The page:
As senior year of high school approaches, students may begin to wonder what type of application they should submit when applying for colleges. What? You didn’t know there was more than one way to apply to college? Options vary from Regular Decision to Early Action to Early Decision. What’s the difference, and why does it matter? All options aren’t going to be perfect for you, so here’s what I have come to know about these options. Hopefully, this will help you discover which options is best for you and make your college admission planning a little bit easier!
Regular Decision pros
Those applying Regular Decision will have a later deadline to submit their application (typically anywhere from early December to late January). This may be the best option for you if you are planning on retaking the ACT or SAT for a higher score to increase your chances of being accepted or to be eligible for more scholarships. Applying Regular Decision also gives one more time to perfect those college essays. Choosing to apply Regular Decision can give you more time to discover what you want to study too, especially if you are on the fence between a few majors—though you also have the option to apply as undecided and explore your options in college.
Regular Decision cons
If applying Regular Decision, you may not hear back from the college or university until the spring or at the end of the school year. This may make graduation season a bit more hectic as you realize you will be packing your bags to head off somewhere in roughly three months. Making the decision of where to attend college in late spring could potentially add to the stress of AP exams and finals as well.
Related: The Top 5 College Application Deadlines You Need to Know About
Early Action pros
Applying Early Action typically gets you an admission decision in the mail by mid-December. Therefore, you can get your college applications finished in the first semester of high school and focus on things like scholarships during second semester. Applying Early Action is also considered “non-binding,” so if accepted, you do not have to go to that college as opposed to Early Decision, which is like a “binding contract” with the college/university. Applying Early Decision is similar to early action, but if accepted, you must attend that college/university, which is why if you go that route, it’s best to choose this option for your very top-choice school.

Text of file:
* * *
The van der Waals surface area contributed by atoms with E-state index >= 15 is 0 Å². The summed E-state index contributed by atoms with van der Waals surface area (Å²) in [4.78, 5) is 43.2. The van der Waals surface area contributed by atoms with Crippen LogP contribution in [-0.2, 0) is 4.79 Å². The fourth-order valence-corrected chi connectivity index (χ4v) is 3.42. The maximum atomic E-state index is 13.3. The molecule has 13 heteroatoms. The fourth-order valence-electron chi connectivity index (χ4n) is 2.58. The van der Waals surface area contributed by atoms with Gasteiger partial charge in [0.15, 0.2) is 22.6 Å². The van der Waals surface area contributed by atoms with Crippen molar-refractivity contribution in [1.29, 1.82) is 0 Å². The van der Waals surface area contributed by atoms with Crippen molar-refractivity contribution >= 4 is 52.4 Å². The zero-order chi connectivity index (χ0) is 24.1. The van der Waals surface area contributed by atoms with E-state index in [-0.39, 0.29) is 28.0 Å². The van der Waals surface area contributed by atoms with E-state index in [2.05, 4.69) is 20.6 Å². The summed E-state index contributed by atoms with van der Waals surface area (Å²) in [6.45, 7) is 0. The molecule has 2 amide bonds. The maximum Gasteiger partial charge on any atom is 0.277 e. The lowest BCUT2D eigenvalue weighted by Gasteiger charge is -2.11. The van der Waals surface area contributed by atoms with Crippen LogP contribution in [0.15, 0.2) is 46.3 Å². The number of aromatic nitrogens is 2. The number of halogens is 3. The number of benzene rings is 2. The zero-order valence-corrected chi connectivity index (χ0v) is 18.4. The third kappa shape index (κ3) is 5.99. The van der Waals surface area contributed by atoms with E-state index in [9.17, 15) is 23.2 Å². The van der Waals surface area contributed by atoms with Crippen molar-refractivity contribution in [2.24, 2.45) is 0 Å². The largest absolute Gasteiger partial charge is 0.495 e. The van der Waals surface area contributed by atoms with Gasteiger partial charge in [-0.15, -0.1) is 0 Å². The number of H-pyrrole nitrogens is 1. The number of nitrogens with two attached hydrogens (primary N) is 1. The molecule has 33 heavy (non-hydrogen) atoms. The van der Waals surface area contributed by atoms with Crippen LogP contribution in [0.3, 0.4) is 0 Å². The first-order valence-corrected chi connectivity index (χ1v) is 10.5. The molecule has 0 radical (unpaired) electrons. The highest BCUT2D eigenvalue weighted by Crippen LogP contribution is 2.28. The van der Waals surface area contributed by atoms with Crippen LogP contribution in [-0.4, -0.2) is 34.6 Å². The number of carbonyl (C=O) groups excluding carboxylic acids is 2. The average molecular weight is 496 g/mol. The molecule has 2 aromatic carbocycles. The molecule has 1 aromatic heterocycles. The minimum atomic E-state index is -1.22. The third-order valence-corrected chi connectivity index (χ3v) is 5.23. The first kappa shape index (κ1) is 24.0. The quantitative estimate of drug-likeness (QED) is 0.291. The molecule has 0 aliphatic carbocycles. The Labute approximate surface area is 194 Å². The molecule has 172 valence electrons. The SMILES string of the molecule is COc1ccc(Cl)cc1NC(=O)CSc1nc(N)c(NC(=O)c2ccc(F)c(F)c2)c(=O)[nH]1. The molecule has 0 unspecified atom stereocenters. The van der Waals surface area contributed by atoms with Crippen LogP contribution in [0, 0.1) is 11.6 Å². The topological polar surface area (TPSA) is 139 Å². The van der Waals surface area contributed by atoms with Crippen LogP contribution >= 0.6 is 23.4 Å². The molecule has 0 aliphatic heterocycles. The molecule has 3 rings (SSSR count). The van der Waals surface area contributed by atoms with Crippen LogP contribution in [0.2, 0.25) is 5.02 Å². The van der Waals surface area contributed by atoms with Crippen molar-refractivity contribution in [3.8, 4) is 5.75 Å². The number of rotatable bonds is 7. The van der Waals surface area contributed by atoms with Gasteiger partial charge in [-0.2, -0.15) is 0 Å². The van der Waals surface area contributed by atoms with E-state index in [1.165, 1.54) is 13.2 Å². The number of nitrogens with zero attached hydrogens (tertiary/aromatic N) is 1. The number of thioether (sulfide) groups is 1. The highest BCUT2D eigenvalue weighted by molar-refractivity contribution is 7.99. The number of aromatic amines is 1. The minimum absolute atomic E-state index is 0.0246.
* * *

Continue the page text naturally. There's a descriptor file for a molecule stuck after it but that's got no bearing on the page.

The main perk of Early Action is for you to find out whether or not you are accepted while still having until May 1 to make an official decision. Personally, as a senior in high school, I have been applying Early Action so I can have an idea of where I will be going by Christmastime. I find this fitting for me because it will be nice to have my future planned and then focus on finishing the second semester of senior year strong. (I will also be able to answer the many questions about college from all of my family—phew!)
Early Action cons
Applying Early Action means the application deadline is a month or two sooner than the Regular Decision deadline. College essays must be prepared and edited in less time as well (since most colleges’ essay questions come out August 1, regardless of how you are applying). Also, for some colleges, the pool of applicants for Early Action may have higher test scores than the college/university’s average, making it more difficult to get in. One example of this is the University of Notre Dame’s Early Action applicant pool. I have a friend wanting to apply Early Action but found out through admissions it is more difficult to be accepted now than it would be to apply Regular Decision.
Another thing to look out for is whether or not you would be deferred (declined as an Early applicant but not yet denied) and have your application reviewed again after the Regular Decision deadline. Some colleges/universities may do this, but others may not. Be sure to ask the admission office if being denied as an Early applicant means you'll get a second chance at having your application considered.
Related: Early Bird Gets the Worm? Early Decision vs. Early Action
Which will you choose?
Keep in mind that the different application options depend on the college you’re applying to. Some may only offer Regular Decision and Early Action, while other colleges may have a rolling deadline and begin to mail decisions two weeks after receiving your application. Two universities I applied to opened their applications on August 1; decisions were sent out just several weeks later, and all applications were entered into the same pool. Not all deadlines are the same for every college/university, so be sure to check out the undergraduate admissions page of your top schools to find specific details about the types of applications and deadlines for each.
Find out if your colleges of interest offer a variety of admission plans using our College Search tool.